Arts Desk

Vitamin A: Fred Folsom’s “Last Call”

"Fred Folsom Last Call (at the Shepard Go-Go Bar)" (1987)

In which one of our art critics highlights a favorite work on view in a local gallery

"The Constant Artist" captures the lives, words, and product of several prominent D.C. artists from various points across decades. Photographs and interviews are the work of Paul Feinberg, and the paintings on the wall are the works of his subjects, like Tom Green, Sam Gilliam, and the late Manon Cleary. Theoretically, we see how the work ages as the artists and their perspectives do the same. But in many cases, the work doesn't evolve, at least in technique, as much as the artists.

Fred Folsom's monumental painting "Last Call (at the Shepherd Go-Go Bar)" anchors the exhibition. At least it has a size advantage over the other paintings, measuring more than six feet tall by 19 feet wide. The work is a testament to Folsom's recollection of his past life, when he was "drunk, overweight, and no fun to be around." In Fineberg's portrait of the artist, Folsom points to his likeness in the triptych, with a broken nose and bloodshot eye. Another artist in the exhibition, Rebecca Davenport, is also visible in the composition, leaving the mind to wonder who else is in there.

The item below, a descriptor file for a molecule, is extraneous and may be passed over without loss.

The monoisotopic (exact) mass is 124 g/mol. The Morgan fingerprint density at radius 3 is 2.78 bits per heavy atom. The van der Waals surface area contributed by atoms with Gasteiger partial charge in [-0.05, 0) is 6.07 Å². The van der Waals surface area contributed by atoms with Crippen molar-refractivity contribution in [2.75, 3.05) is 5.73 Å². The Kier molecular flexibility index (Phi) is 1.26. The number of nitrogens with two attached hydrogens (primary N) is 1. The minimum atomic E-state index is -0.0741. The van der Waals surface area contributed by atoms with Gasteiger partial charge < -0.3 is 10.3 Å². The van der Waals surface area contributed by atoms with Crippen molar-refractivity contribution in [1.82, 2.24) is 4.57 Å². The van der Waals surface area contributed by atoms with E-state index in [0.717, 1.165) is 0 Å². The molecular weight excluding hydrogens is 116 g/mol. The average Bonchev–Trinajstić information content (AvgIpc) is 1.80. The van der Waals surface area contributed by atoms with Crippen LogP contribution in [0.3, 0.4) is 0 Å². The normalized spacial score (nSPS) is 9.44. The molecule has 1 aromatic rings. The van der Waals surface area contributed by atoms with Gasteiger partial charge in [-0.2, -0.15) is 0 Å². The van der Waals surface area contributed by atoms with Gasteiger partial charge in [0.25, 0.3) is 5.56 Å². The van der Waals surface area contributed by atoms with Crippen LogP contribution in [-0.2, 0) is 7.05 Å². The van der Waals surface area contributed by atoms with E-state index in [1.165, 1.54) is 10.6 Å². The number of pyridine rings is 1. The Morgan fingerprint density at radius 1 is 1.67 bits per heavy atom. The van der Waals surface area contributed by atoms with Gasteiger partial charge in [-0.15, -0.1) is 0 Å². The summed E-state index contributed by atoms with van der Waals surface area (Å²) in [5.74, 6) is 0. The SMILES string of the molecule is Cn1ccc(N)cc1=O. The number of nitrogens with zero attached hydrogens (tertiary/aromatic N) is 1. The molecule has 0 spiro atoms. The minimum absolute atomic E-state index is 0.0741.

As is the case with several artists in the exhibit, Folsom seems to be in a conversation with the Northern Renaissance. The level of detail and narrative quality within the composition is reminiscent of Pieter Bruegel. Not unlike Bruegel's "Netherlandish Proverbs," the composition to offer many lessons—not only of the potential time wasted (while wasted) in strip clubs, but also the benefits of the time-honored tradition of narrative painting.

"The Constant Artist" is on view 11 a.m. to 4 p.m. Tuesday to Sunday to August 12 at the American University Museum, 4400 Massachusetts Ave. NW.

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